Friday, January 8, 2010

Young Guns II

Some of the GOP's heavy hitters are giving thought to the party's future.

Through the tall trees of northern Wisconsin, Republican Sean Duffy is stalking a giant. The 38-year-old district attorney is talking fiscal responsibility, job creation, entitlement reform. He's scoring Washington for higher taxes, and for a health-care takeover. He's Facebooking and Twittering. He comes across as a serious yet positive reformer, a combo that has caught the public's eye.
He'll need that eye, and more, since his Goliath is one David Obey, Democratic head of the Appropriations Committee, the liberal bull who has occupied Wisconsin's Democratic-leaning 7th congressional seat since before Mr. Duffy was . . . born. That the Republican is getting some traction says something about how bitter voters are with the Democratic agenda. It says something equally important about a nascent GOP effort to rebrand the party.
Meet the new Young Guns.
The recent wave of Democratic retirements bodes well for Republicans. Yet they are still largely winning by default. The public doesn't like the Democratic agenda, but it hasn't forgotten the GOP's own corruption and loss of principle. And crafting a new image is a tough haul for a minority that is stuck responding to events, and that is still populated by many of the same, entrenched faces.
What is happening instead is a real (if underreported) effort to reshape the party from the bottom up—to, in effect, repopulate it with a crop of reformist candidates in the midterm. Behind the effort are three congressmen—Wisconsin's Paul Ryan, Virginia's Eric Cantor and California's Kevin McCarthy.
Melissa Maund Rasmussen
Republican Sean Duffy on the campaign trail.

In 2007, Fred Barnes of the Weekly Standard profiled this trio as the "Young Guns" of the GOP. Hailing from different parts of the country, from different perspectives, what the three shared was a core belief in fiscal conservatism, a wonkish interest in tackling systemic government failures (budget, entitlements), and an ability to connect to younger voters.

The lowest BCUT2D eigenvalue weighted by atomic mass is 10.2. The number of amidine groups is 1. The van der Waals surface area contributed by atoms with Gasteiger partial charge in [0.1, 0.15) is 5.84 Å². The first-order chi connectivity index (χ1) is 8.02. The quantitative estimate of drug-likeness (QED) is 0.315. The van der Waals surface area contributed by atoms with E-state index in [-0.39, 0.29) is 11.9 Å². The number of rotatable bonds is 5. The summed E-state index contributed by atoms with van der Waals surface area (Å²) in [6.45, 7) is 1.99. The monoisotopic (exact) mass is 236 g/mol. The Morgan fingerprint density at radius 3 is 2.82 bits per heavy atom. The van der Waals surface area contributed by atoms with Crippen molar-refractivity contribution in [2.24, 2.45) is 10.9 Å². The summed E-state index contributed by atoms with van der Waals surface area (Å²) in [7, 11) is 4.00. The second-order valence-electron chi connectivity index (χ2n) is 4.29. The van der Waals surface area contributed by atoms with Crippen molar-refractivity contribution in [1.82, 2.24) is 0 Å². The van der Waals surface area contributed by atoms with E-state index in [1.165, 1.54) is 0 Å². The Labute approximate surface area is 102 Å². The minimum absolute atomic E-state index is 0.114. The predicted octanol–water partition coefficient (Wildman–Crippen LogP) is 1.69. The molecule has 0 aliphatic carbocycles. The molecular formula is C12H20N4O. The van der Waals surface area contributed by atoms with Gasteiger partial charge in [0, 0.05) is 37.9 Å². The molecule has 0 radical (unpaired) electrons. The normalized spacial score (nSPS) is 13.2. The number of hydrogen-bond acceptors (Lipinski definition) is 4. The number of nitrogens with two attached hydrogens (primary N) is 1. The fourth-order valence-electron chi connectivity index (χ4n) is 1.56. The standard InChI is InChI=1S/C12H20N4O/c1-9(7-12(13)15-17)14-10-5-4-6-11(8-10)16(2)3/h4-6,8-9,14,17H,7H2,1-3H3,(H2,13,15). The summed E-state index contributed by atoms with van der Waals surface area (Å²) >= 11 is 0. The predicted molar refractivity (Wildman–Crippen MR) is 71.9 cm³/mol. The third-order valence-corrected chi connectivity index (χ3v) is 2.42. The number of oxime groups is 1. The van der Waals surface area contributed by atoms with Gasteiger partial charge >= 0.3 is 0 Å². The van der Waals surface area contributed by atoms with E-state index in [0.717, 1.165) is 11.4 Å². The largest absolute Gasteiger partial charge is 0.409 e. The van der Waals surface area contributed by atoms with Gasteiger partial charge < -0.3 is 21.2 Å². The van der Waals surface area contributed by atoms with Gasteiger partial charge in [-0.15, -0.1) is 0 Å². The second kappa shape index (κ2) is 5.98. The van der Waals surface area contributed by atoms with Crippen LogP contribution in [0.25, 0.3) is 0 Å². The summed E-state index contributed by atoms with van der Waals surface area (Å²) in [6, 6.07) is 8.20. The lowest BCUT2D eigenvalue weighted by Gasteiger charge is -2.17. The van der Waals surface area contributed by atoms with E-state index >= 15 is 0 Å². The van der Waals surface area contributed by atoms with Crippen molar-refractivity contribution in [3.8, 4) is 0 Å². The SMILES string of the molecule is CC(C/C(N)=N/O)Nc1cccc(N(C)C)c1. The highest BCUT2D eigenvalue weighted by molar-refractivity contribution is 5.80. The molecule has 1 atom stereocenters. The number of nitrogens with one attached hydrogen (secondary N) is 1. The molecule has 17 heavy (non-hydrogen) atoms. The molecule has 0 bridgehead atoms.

At a recent interview, Rep. McCarthy remembers that not long after the article, the three sat down and vented frustration that party leaders seemed more interested in protecting old faces than investing in new talent. Inspired by Mr. Barnes's label, they began the Young Guns program, to recruit and bring along a new generation of House Republicans.
In the 2008 election, the program singled out 24 conservative candidates, providing them money and help. Seven went on to win in the GOP wipeout. Several of the victors—Texas's Pete Olson, Florida's Tom Rooney—are already proving to be aggressive new voices. Pete Sessions, who took over the National Republican Congressional Committee, was impressed enough to bring the program within the committee structure and expand it.
Participation in Young Guns today is more challenging. Candidates must hit benchmarks to qualify for the title, money and support; 47 candidates are working to qualify. And what exactly is a prospective Young Gun? It isn't as mapped out as Newt Gingrich's Contract With America. Yet it also isn't Rahm Emanuel's famous Red-to-Blue program, which simply ran candidates—regardless of ideology—who could win.
Mr. McCarthy says Young Guns tend to "fit their district." What they have in common is "that they are all fiscal conservatives" who believe in entrepreneurship and limited government. Many were already unhappy with Republican earmarking and spending, and the bailouts and deficits have provided a new focus on cleaning up government and tackling crony capitalism.
Most are running bread-and-butter economic campaigns, similar to Virginia Gov. Elect Bob McDonnell's. They are folks like Stephen Fincher, a farmer running for retiring Democratic Rep. John Tanner's Tennessee seat, or Frank Guinta, mayor of Manchester, challenging New Hampshire's Carol Shea-Porter. Mr. McCarthy is quick to note these are not backroom-anointed candidates, a la Dede Scozzafava in New York. In some districts, more than one prospective Young Gun is running in a primary.
Wisconsin's Mr. Duffy describes it this way: "I'm running because this is the fight of my generation. The prior one fought the Cold War, before that it was World War II. But our fight is becoming one for the principles of free markets and against creeping socialism." He's targeting Mr. Obey for writing the $787 billion stimulus, highlighting Democrats' failed economic program. The DA (who is also a professional lumberjack athlete) is crisscrossing the district to warn about rampant spending, Medicare cuts, higher taxes and overregulation.
But he's also aware that Republicans can only shake a tarnished reputation by embracing a modern, reform agenda. He's been laying out conservative alternatives to government-run health care. He's honest about the coming entitlement bomb. He's proposing a flatter, smarter tax code. In his first fund-raising quarter, he raised $140,000—a record for the district.
Young Guns is no panacea. Party leaders are still searching for a clear message. The NRCC is struggling to raise money to support its recruits. Voters remain skeptical of the GOP, and the environment may improve for Democrats as the year goes on.
Yet what the program does suggest is some of the GOP's heavy hitters are giving thought to the party's future. Given the Republicans' recent years of wandering, that's a start.
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